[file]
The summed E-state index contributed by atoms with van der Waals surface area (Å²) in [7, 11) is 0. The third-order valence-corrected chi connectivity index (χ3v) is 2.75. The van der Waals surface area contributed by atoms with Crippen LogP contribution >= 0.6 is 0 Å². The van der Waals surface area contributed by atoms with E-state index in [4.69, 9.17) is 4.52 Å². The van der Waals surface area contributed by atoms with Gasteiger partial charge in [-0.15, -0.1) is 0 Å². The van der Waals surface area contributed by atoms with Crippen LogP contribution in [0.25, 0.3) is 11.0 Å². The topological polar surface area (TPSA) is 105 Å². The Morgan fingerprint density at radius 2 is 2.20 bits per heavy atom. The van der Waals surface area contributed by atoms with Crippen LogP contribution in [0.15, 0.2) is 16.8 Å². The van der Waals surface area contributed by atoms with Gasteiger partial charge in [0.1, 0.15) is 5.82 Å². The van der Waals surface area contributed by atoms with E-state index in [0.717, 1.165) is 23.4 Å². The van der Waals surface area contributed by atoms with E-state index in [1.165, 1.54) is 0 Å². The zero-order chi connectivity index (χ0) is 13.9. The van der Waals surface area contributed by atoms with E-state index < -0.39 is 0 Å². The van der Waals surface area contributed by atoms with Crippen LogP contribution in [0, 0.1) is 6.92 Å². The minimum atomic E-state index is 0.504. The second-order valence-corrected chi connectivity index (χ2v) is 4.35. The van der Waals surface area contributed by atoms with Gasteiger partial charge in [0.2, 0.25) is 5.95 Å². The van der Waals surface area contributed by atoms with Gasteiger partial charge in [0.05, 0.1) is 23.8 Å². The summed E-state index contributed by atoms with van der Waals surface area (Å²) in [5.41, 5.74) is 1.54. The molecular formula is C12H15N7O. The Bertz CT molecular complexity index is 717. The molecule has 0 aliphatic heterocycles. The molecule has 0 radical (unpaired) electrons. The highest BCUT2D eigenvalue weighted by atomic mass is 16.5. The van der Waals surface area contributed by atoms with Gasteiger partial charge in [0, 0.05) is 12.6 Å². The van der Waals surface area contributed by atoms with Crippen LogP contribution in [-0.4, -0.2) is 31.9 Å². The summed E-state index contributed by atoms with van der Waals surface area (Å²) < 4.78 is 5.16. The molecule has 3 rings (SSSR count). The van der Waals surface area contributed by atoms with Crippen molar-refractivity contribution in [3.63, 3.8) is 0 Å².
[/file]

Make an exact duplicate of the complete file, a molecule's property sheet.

The summed E-state index contributed by atoms with van der Waals surface area (Å²) in [7, 11) is 0. The third-order valence-corrected chi connectivity index (χ3v) is 2.75. The van der Waals surface area contributed by atoms with Crippen LogP contribution >= 0.6 is 0 Å². The van der Waals surface area contributed by atoms with E-state index in [4.69, 9.17) is 4.52 Å². The van der Waals surface area contributed by atoms with Gasteiger partial charge in [-0.15, -0.1) is 0 Å². The van der Waals surface area contributed by atoms with Crippen LogP contribution in [0.25, 0.3) is 11.0 Å². The topological polar surface area (TPSA) is 105 Å². The Morgan fingerprint density at radius 2 is 2.20 bits per heavy atom. The van der Waals surface area contributed by atoms with Crippen LogP contribution in [0.15, 0.2) is 16.8 Å². The van der Waals surface area contributed by atoms with Gasteiger partial charge in [0.1, 0.15) is 5.82 Å². The van der Waals surface area contributed by atoms with E-state index in [0.717, 1.165) is 23.4 Å². The van der Waals surface area contributed by atoms with E-state index in [1.165, 1.54) is 0 Å². The zero-order chi connectivity index (χ0) is 13.9. The van der Waals surface area contributed by atoms with E-state index < -0.39 is 0 Å². The van der Waals surface area contributed by atoms with Crippen LogP contribution in [0, 0.1) is 6.92 Å². The minimum atomic E-state index is 0.504. The second-order valence-corrected chi connectivity index (χ2v) is 4.35. The van der Waals surface area contributed by atoms with Gasteiger partial charge in [0.2, 0.25) is 5.95 Å². The van der Waals surface area contributed by atoms with Gasteiger partial charge in [0.05, 0.1) is 23.8 Å². The summed E-state index contributed by atoms with van der Waals surface area (Å²) in [5.41, 5.74) is 1.54. The molecular formula is C12H15N7O. The Bertz CT molecular complexity index is 717. The molecule has 0 aliphatic heterocycles. The molecule has 0 radical (unpaired) electrons. The highest BCUT2D eigenvalue weighted by atomic mass is 16.5. The van der Waals surface area contributed by atoms with Gasteiger partial charge in [0, 0.05) is 12.6 Å². The van der Waals surface area contributed by atoms with Crippen LogP contribution in [-0.4, -0.2) is 31.9 Å². The summed E-state index contributed by atoms with van der Waals surface area (Å²) < 4.78 is 5.16. The molecule has 3 rings (SSSR count). The van der Waals surface area contributed by atoms with Crippen molar-refractivity contribution in [3.63, 3.8) is 0 Å².